AI: The Source of Insights for Senior Living Industry
The promise of Big Data has long been better insights, but data alone won’t do the trick. We need AI to compile data from multiple sources and run it through algorithms to make sense of it all.
The danger for senior living communities investing in IoT without AI behind it is that they end up drowning in data without doing any better at caring for their residents.
Consider again those no-touch thermometers. Their data alone wouldn’t be very useful, even in a system, say, programmed to ping CNAs every time it detected something above 99 degrees. Some people run hot, after all. Some run cold. And anyway, what’s most important to detect for most residents is a sudden change in temperature.
So let’s say Mrs. Smith, who walks around most days at a cool 97.9, clocks her normal temperature picking up the mail in the morning and again at lunch. But when she shows up for choir practice, she’s at 98.9 – a full degree higher and possibly the first sign of a problem.
An AI system that’s smart enough to learn not just “normal” but normal for each resident could alert the care team, who could pull Mrs. Smith to check the rest of her vitals.
This could help prevent spreading an infection to her fellow choir members. Or help her get the hydration she needs before. Or trigger a medication review from her doctor – because of course this data would be housed in a system connected to the EHR that tracks her current regimen.
The point is, the combined power of AI and connected systems makes it possible to detect and address problems when they’re small, which prevents lots of pain and suffering and can eliminate the need for costly care.
Already, there are companies dedicated to creating the kinds of algorithms necessary to gleaning these insights. Data from IoT devices flows to such algorithms, which return insights and alerts only when relevant. This helps staff be proactive and preventative in care and prevents the potential problem of alert fatigue, which would likely happen without the AI layer.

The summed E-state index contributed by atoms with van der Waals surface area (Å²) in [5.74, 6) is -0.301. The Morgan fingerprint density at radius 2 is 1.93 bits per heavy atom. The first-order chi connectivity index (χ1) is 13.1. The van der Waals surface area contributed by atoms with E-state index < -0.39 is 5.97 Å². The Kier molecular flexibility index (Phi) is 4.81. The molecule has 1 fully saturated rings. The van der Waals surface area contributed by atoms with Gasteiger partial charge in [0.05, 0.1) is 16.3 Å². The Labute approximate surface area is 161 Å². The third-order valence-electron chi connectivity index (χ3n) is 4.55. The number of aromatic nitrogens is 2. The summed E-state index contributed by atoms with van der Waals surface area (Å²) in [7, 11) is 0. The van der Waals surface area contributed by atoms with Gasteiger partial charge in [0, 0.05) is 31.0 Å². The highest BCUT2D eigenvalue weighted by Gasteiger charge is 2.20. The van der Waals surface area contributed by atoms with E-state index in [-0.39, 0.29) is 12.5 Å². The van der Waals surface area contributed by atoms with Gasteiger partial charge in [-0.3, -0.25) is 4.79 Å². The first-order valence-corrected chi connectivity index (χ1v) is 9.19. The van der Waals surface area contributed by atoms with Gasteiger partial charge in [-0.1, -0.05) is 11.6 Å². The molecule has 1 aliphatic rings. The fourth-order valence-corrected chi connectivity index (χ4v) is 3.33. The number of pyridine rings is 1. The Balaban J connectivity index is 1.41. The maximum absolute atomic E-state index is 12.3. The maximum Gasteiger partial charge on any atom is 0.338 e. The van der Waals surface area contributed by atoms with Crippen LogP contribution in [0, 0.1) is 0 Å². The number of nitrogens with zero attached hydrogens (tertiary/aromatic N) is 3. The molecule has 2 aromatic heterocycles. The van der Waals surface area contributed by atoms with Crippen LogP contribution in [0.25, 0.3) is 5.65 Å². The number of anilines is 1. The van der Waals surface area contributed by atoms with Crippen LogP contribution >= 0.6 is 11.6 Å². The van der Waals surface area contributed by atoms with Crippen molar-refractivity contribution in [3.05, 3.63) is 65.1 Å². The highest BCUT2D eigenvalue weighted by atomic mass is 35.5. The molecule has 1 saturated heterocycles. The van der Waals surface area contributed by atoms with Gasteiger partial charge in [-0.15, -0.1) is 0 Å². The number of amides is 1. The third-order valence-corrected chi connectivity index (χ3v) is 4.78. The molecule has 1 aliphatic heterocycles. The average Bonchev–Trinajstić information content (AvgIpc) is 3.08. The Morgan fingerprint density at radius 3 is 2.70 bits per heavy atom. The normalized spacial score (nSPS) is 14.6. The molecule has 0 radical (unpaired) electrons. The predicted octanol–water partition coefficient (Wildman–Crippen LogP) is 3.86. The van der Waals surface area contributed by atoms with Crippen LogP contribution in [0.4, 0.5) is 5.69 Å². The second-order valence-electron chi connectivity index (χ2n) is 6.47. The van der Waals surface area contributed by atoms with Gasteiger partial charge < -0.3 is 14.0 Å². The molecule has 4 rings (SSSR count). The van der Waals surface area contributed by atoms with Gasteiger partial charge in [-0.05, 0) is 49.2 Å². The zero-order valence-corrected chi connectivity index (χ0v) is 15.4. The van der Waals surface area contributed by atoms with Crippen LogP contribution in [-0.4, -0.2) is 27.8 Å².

Voice: The Key to Adoption
Tech’s biggest promises for the senior living won’t be realized unless that tech has near-universal adoption. That’s easy for things like touchless thermometers and floor sensors, but can be harder for tech that requires seniors to engage one on one.
Take digital calendar apps. They’re enormously helpful for senior living staff, but if residents are relying on paper print-outs, communities aren’t enjoying the full potential benefit.
The solution: voice technology.
Voice assistants like Amazon’s Alexa make it easier for seniors to engage with the various tech solutions communities adopt.
Like telehealth, voice assistants are appealing to seniors with different backgrounds: older residents and those who are tech-averse like that they don’t have to learn a device to get the benefits. More tech-savvy residents are now coming to senior living with experience using voice assistants at home.
In practice, we’ve seen that communities that offer voice see higher adoption rates for this format versus any other (tablet, desktop, phone app) once residents have a chance to use it.
The most popular skills today (calendar updates, community announcements, dining menus, event sign-ups and reminders, work orders, mail status) highlight the key benefit of voice: it delivers information to residents when it’s most convenient for them.
For those with low mobility and low vision, voice makes it easier to stay tuned in to the life of the community. During a pandemic, voice means residents can stay in their rooms – and therefore stay safe – while staying connected.
The future for voice tech will only make these things better. Already, developers are working on delivering more streamlined conversations, improved workflows, better privacy and security, push notifications, and smarter responses.
For example: A resident might ask about a joint health class. If it’s not on the day’s calendar, the smart voice assistant could pull data about what other classes attendees like and suggest, for example, tai chi. The resident then gets their underlying wellness need met even when the precise query response is disappointing.
The future state of this tech is not just about providing insights but driving actions.
As voice and the other technologies I mention here get more sophisticated, they’ll be able to not just identify residents’ needs but anticipate them, thus becoming a proactive part of maintaining residents’ overall wellness.
All Tech in Service of Wellness
This piece is by no means an exhaustive exploration of the technologies transforming the senior living space. I didn’t even mention biotechnologies, VR, blockchain, or autonomous vehicles, for example.
What I’m most interested in – and what senior living leaders should be most interested in – is which technologies can best help improve wellness for senior living residents. Tech that doesn’t will prove a costly flop. But tech that delivers on the promise of making life better for residents, families, and staff is almost certainly a good bet – and definitely a sound investment.